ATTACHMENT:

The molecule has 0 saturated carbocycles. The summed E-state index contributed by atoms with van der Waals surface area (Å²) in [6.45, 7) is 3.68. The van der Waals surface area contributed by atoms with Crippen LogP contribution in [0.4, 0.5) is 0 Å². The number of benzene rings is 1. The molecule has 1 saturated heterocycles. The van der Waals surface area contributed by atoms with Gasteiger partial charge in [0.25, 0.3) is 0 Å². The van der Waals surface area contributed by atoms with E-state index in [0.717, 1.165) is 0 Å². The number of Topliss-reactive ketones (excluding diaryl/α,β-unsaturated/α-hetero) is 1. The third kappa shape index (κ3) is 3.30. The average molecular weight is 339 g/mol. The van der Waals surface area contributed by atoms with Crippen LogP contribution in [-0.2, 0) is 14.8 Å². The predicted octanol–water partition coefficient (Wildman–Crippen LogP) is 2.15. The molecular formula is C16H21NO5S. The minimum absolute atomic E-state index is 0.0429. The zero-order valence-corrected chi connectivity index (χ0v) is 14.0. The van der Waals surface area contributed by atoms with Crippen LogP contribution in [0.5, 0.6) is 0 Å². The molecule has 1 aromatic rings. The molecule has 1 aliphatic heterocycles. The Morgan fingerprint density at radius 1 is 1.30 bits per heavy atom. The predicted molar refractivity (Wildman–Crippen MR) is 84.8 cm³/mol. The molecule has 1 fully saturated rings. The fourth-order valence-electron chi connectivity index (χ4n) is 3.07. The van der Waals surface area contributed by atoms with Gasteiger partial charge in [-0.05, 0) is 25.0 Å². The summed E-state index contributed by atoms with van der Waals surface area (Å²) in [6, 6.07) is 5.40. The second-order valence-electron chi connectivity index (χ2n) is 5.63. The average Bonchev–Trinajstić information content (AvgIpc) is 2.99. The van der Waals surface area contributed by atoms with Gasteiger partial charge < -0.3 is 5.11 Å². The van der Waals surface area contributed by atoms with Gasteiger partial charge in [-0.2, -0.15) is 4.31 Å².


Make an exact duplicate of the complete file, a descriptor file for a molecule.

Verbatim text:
The molecule has 0 saturated carbocycles. The summed E-state index contributed by atoms with van der Waals surface area (Å²) in [6.45, 7) is 3.68. The van der Waals surface area contributed by atoms with Crippen LogP contribution in [0.4, 0.5) is 0 Å². The number of benzene rings is 1. The molecule has 1 saturated heterocycles. The van der Waals surface area contributed by atoms with Gasteiger partial charge in [0.25, 0.3) is 0 Å². The van der Waals surface area contributed by atoms with E-state index in [0.717, 1.165) is 0 Å². The number of Topliss-reactive ketones (excluding diaryl/α,β-unsaturated/α-hetero) is 1. The third kappa shape index (κ3) is 3.30. The average molecular weight is 339 g/mol. The van der Waals surface area contributed by atoms with Crippen LogP contribution in [-0.2, 0) is 14.8 Å². The predicted octanol–water partition coefficient (Wildman–Crippen LogP) is 2.15. The molecular formula is C16H21NO5S. The minimum absolute atomic E-state index is 0.0429. The zero-order valence-corrected chi connectivity index (χ0v) is 14.0. The van der Waals surface area contributed by atoms with Crippen LogP contribution in [0.5, 0.6) is 0 Å². The molecule has 1 aromatic rings. The molecule has 1 aliphatic heterocycles. The Morgan fingerprint density at radius 1 is 1.30 bits per heavy atom. The predicted molar refractivity (Wildman–Crippen MR) is 84.8 cm³/mol. The molecule has 1 fully saturated rings. The fourth-order valence-electron chi connectivity index (χ4n) is 3.07. The van der Waals surface area contributed by atoms with Gasteiger partial charge in [-0.05, 0) is 25.0 Å². The summed E-state index contributed by atoms with van der Waals surface area (Å²) in [6, 6.07) is 5.40. The second-order valence-electron chi connectivity index (χ2n) is 5.63. The average Bonchev–Trinajstić information content (AvgIpc) is 2.99. The van der Waals surface area contributed by atoms with Gasteiger partial charge < -0.3 is 5.11 Å². The van der Waals surface area contributed by atoms with Gasteiger partial charge in [-0.2, -0.15) is 4.31 Å².